Source: Wisdom Library: Maha Prajnaparamita Sastra

Brāhmaṇa (ब्राह्मण) according to the 2nd century Mahāprajñāpāramitāśāstra chapter 32.—The Buddha lived in the Indian kingdoms where there were always many Brahmins in whose religion virtuous men were all reborn among the Brahmadevas. The gods who have cut through sexual desire (rāga) are all called Brahmā, and it is said that these Brahmās dwell in the form realm (rūpadhātu). And so the fact of having cut through sexual desire is called brahmacarya ‘celibacy’ and those who have cut through are called Brāhmaṇas.

The Brāhmaṇas represents one of the seven destination of rebirths in kāmadhātu, according to chapter XLIX, “someone else is attached to books of knowledge (the Vedas?) and does not torment beings: by his generosity and morality, he is reborn in the families of the Brāhmaṇas”.

Mahayana book cover
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Mahayana (महायान, mahāyāna) is a major branch of Buddhism focusing on the path of a Bodhisattva (spiritual aspirants/ enlightened beings). Extant literature is vast and primarely composed in the Sanskrit language. There are many sūtras of which some of the earliest are the various Prajñāpāramitā sūtras.

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General definition (in Buddhism)

Source: Buddhist Door: GlossaryOne of the four types of Vedic literature in ancient India. The portion of the Veda that deals with ceremony and rituals.

Biology (plants and animals)

Source: Google Books: CRC World Dictionary (Regional names)

Brahmana in India is the name of a plant defined with Clerodendrum indicum in various botanical sources. This page contains potential references in Ayurveda, modern medicine, and other folk traditions or local practices It has the synonym Siphonanthus indicus L. (among others).

Example references for further research on medicinal uses or toxicity (see latin names for full list):

· Revisio Generum Plantarum (1891)
· Rep. Bot. Exch. Cl. Brit. Isles (1913)
· Hortus Kewensis (1812)
· FBI (1885)
· Phytologia (1971)
· Species Plantarum (1753)

If you are looking for specific details regarding Brahmana, for example extract dosage, side effects, chemical composition, diet and recipes, pregnancy safety, health benefits, have a look at these references.

Biology book cover
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This sections includes definitions from the five kingdoms of living things: Animals, Plants, Fungi, Protists and Monera. It will include both the official binomial nomenclature (scientific names usually in Latin) as well as regional spellings and variants.

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Languages of India and abroad

Pali-English dictionary

[«previous next»] — Brahmana in Pali glossary
Source: BuddhaSasana: Concise Pali-English Dictionary

brāhmaṇa : (m.) a man of the Brahman caste.

Source: Sutta: The Pali Text Society's Pali-English Dictionary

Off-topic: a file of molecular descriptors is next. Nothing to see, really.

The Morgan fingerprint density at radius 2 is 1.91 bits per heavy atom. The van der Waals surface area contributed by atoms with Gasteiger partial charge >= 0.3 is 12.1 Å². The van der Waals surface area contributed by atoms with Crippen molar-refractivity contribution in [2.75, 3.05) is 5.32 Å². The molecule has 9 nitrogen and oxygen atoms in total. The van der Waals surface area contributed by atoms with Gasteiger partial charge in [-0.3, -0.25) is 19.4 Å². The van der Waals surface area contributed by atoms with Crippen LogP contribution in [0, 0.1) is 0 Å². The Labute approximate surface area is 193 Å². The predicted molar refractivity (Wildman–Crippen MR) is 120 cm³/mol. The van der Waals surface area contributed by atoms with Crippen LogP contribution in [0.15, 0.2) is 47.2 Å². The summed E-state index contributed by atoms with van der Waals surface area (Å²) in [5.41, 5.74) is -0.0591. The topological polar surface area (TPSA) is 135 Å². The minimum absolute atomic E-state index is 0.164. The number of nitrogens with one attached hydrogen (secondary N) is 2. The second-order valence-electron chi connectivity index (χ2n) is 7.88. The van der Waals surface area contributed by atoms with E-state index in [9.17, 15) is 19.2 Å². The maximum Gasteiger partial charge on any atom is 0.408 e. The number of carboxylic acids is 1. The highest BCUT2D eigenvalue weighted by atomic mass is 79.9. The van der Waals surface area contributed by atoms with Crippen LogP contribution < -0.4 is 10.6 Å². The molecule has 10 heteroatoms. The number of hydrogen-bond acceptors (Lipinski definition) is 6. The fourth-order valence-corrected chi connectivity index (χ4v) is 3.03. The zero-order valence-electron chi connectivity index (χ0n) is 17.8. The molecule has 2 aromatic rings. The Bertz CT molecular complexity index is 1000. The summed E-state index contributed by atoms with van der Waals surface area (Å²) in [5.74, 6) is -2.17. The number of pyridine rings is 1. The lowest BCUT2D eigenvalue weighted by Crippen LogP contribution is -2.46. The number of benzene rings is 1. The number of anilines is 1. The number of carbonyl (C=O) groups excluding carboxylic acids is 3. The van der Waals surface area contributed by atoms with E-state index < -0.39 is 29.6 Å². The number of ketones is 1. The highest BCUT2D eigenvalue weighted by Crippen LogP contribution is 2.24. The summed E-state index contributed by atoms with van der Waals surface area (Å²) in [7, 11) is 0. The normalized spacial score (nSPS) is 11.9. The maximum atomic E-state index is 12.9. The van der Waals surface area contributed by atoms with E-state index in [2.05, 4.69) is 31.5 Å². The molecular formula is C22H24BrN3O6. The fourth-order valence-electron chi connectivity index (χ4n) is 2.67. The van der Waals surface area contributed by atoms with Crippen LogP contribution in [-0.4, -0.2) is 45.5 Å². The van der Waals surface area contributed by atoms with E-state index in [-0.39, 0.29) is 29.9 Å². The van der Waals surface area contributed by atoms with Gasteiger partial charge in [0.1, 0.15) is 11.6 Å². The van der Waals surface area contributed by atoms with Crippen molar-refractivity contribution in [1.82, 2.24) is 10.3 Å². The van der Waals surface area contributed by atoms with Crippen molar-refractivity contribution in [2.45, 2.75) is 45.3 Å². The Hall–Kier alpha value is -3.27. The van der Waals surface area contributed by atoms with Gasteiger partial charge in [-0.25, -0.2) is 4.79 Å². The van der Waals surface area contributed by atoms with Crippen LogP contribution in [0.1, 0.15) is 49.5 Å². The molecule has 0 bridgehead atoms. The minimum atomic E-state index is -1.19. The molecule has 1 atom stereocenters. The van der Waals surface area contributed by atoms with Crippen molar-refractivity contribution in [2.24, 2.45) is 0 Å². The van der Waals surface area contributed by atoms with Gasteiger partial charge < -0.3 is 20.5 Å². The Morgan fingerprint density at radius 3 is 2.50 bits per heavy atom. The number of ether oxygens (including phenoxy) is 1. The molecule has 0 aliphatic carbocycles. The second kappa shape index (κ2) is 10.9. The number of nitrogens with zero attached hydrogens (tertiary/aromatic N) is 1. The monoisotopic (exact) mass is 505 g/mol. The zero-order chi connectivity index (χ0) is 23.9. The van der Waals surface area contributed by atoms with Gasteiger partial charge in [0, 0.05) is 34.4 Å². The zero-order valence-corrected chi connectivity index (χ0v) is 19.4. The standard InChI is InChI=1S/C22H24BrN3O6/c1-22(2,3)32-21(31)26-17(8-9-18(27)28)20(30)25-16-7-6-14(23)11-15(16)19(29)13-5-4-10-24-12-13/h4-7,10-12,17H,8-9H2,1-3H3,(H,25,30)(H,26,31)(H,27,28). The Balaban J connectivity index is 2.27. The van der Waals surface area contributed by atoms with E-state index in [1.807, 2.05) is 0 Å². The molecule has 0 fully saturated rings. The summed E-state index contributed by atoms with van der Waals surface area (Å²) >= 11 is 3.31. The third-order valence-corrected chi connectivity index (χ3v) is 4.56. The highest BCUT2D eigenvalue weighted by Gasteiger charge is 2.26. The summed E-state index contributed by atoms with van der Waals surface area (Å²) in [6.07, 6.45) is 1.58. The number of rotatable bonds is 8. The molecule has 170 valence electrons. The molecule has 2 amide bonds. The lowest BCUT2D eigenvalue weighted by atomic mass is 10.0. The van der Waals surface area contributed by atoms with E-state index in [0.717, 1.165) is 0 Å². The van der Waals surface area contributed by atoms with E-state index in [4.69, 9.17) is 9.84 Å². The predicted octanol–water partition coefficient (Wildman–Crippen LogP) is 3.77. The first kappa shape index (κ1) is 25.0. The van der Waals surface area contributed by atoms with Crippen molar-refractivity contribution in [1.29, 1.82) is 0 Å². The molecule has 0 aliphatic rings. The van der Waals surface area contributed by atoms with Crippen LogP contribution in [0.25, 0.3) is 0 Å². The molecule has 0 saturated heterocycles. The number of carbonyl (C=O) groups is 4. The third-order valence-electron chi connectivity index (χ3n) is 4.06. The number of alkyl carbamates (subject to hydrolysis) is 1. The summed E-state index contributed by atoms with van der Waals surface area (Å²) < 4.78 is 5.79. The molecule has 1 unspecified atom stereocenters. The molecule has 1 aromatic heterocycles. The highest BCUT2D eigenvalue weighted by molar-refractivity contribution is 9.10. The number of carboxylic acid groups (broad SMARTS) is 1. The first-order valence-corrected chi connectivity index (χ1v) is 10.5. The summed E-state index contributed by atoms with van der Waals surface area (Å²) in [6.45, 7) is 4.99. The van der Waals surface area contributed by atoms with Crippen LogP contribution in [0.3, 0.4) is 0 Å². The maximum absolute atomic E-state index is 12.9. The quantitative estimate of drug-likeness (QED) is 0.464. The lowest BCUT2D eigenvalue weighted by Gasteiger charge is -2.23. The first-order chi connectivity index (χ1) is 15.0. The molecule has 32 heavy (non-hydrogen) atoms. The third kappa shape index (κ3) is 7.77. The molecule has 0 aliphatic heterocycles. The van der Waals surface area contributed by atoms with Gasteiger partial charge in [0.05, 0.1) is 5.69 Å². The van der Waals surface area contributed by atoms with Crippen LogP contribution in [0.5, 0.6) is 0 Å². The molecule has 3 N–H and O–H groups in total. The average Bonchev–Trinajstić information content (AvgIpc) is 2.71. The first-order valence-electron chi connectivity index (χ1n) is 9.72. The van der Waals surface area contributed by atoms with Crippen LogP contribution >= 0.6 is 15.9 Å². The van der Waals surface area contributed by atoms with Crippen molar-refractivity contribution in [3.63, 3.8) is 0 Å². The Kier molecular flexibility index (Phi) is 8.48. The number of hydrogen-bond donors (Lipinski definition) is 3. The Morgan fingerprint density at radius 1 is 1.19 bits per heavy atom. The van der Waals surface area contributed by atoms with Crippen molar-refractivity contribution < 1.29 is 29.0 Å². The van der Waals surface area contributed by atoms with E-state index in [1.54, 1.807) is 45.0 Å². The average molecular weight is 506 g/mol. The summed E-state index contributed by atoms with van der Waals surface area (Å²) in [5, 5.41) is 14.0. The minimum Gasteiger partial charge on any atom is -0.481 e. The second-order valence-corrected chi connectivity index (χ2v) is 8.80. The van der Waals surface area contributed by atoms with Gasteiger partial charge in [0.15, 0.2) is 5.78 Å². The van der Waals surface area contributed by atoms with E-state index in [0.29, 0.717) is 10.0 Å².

1) Brāhmaṇa, 2 (nt.) (for brahmañña) state of a true brahman, “holiness supreme” Th. 1, 631. (Page 495)

2) Brāhmaṇa, 1 (fr. brahma; cp. Vedic brāhmaṇa, der. fr. brahmán) a member of the Brahman caste; a Br. teacher. In the Buddhist terminology also used for a man leading a pure, sinless & ascetic life, often even syn. with arahant.—On brāhmaṇas as a caste & their representation in the Jātaka collection see Fick, Sociale Gliederung; esp. ch. 8, pp. 117—162.—Var. fanciful etymologies, consisting of a word-play, in P. definitions are e.g. “sattannaṃ dhammānaṃ bāhitattā br.” (like def. of bhikkhu) Nd1 86=Nd2 464a (cp. Sn. 519); ye keci bho-vādikā Nd1 249=Nd2 464b; brahā — sukhavihāra — jhāna — jhāyin Miln. 226; pāpaṃ bāhesuṃ D. III, 94; bāhita-pāpattā br. DhA. III, 84; ariyā bāhita-pāpattā br. DA. I, 244.—pl. brāhmaṇāse Sn. 1079 sq.—Var. refQ in the Canon to all meanings of the term: D. I, 90, 94, 104, 119 sq. , 136 (mahāsālā), 150 (°dūta), 247; III, 44 sq. , 61, 83 sq. , 94 sq. (origin of), 147, 170, 258 (°mahāsālā), 270; M. I, 271 (°karaṇā dhammā), 280; II, 84, 148, 177; III, 60, 270 (a bhikkhu addressed as br.); S. I, 47, 54, 94 sq. , 99 (°kumāra), 117, 125, 160 sq. ; II, 77, 259; IV, 157; V, 194; A. I, 66, 110, 163 (tevijjā); 166; II, 176; III, 221 sq. (brāhmaṇa-vagga); It. 57 sq. , 60, 98, 101; J. III, 194; IV, 9; VI, 521 sq. ; Vbh. 393 sq. For br. with the meaning “arahant” see also: Vin. I, 3; II, 156 (br. parinibbuta); Th. 1, 140, 221 (brahma-bandhu pure āsiṃ, idāni kho’mhi brāhmaṇo); Dh. 383 sq. ; Sn. passim (e.g. v. 142 kammanā hoti brāhmaṇo; 284 sq.); J. IV, 302 sq. ; Miln. 225. Ten kinds of Br. are pronounced to be apetā brahmaññā degraded fr. brahmanship J. IV, 361 sq. Diff. schools of br. teachers are enumerated at D. I, 237 sq. (Tevijja Sutta).—brāhmaṇānaṃ pubbakā isayo mantānaṃ kattāro “the ten inspired Seers of old times, who composed the Vedic hymns”; their names are Aṭṭhaka, Vāmaka, Vāmadeva, Vessāmitta, Yamataggi, Aṅgirasa, Bhāradvāja, Vāseṭṭha, Kassapa, Bhagu Vin. I, 245; D. I, 104; A. III, 224; IV, 61; cp. VvA. 265.—f. brāhmaṇī (n. or adj.) the wife of a brāhmaṇa D. I, 193; J. V, 127 (of a purohita or high priest); DhA. I, 33; IV, 176; PvA. 55, 61, 64. frequent in combination brāhmaṇī pajā this generation of brāhmaṇas, e.g. D. I, 249; A. I, 260; II, 23 (see pajā). —ibbhā Brahmins & Vaiśyas J. VI, 228 sq. —kumārikā a brahmin young girl J. III, 93. —kula a br. clan or family J. II, 85, 394, 411; III, 147, 352; PvA. 21, 61. —gahapatikā priests & laymen (“clerk & yeoman” Rh. D. in S. B. E. XI. 258) D. II, 178; III, 148, 153, 170 sq. ; S. I, 59, 184; A. I, 110; Vin. I, 35; J. I, 83. —gāma a br. village Vin. I, 197; D. I, 87, 127; S. I, 111; J. II, 368; III, 293; IV, 276. —dhamma duty of a br. ; see on contrast between Brahmaṇic & Buddhist view J. IV, 301 sq. , cp. also SnA 312—325 (br. -dhammika-suta) & Fick, l. c. 124. —putta son of a br. PvA. 62. —bhojana giving food (alms) to brahmans Vin. I, 44. —māṇava a young brahmin J. IV, 391. —rūpa (in) form of a br. PvA. 63. —vaḍḍhakī a br. carpenter J. IV, 207. —vaṇṇin having the appearance of a brahmin Cp. X. 10. —vācanaka a br. disputation, some sort of elocution show J. I, 318; IV, 391. —vāṭaka circle of brahmins DhA. IV, 177 (v. l. °vādaka). —vāṇija a br. merchant PvA. 113. —sacca a brahmanic (i.e. standard, holy) truth A. II, 176 (where the Buddha sets forth 4 such br.—saccāni, diff. from the usual 4 ariyasaccāni). (Page 494)